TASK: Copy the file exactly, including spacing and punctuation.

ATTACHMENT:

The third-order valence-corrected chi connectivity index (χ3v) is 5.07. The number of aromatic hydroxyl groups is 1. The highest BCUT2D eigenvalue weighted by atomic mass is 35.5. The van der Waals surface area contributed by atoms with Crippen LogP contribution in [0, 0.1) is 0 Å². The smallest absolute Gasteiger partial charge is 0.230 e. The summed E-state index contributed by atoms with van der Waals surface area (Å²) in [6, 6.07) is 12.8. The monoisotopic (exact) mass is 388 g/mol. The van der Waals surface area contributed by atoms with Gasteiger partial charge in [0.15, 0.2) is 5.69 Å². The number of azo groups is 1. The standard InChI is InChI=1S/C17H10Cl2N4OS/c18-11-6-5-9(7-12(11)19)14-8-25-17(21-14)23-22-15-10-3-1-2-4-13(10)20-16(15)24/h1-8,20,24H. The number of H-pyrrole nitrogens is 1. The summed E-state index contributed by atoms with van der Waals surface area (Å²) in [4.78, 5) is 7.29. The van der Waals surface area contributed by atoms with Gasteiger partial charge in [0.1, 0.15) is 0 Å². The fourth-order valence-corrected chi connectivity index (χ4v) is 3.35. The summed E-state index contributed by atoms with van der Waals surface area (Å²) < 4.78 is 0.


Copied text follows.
The third-order valence-corrected chi connectivity index (χ3v) is 5.07. The number of aromatic hydroxyl groups is 1. The highest BCUT2D eigenvalue weighted by atomic mass is 35.5. The van der Waals surface area contributed by atoms with Crippen LogP contribution in [0, 0.1) is 0 Å². The smallest absolute Gasteiger partial charge is 0.230 e. The summed E-state index contributed by atoms with van der Waals surface area (Å²) in [6, 6.07) is 12.8. The monoisotopic (exact) mass is 388 g/mol. The van der Waals surface area contributed by atoms with Gasteiger partial charge in [0.15, 0.2) is 5.69 Å². The number of azo groups is 1. The standard InChI is InChI=1S/C17H10Cl2N4OS/c18-11-6-5-9(7-12(11)19)14-8-25-17(21-14)23-22-15-10-3-1-2-4-13(10)20-16(15)24/h1-8,20,24H. The number of H-pyrrole nitrogens is 1. The summed E-state index contributed by atoms with van der Waals surface area (Å²) in [4.78, 5) is 7.29. The van der Waals surface area contributed by atoms with Gasteiger partial charge in [0.1, 0.15) is 0 Å². The fourth-order valence-corrected chi connectivity index (χ4v) is 3.35. The summed E-state index contributed by atoms with van der Waals surface area (Å²) < 4.78 is 0.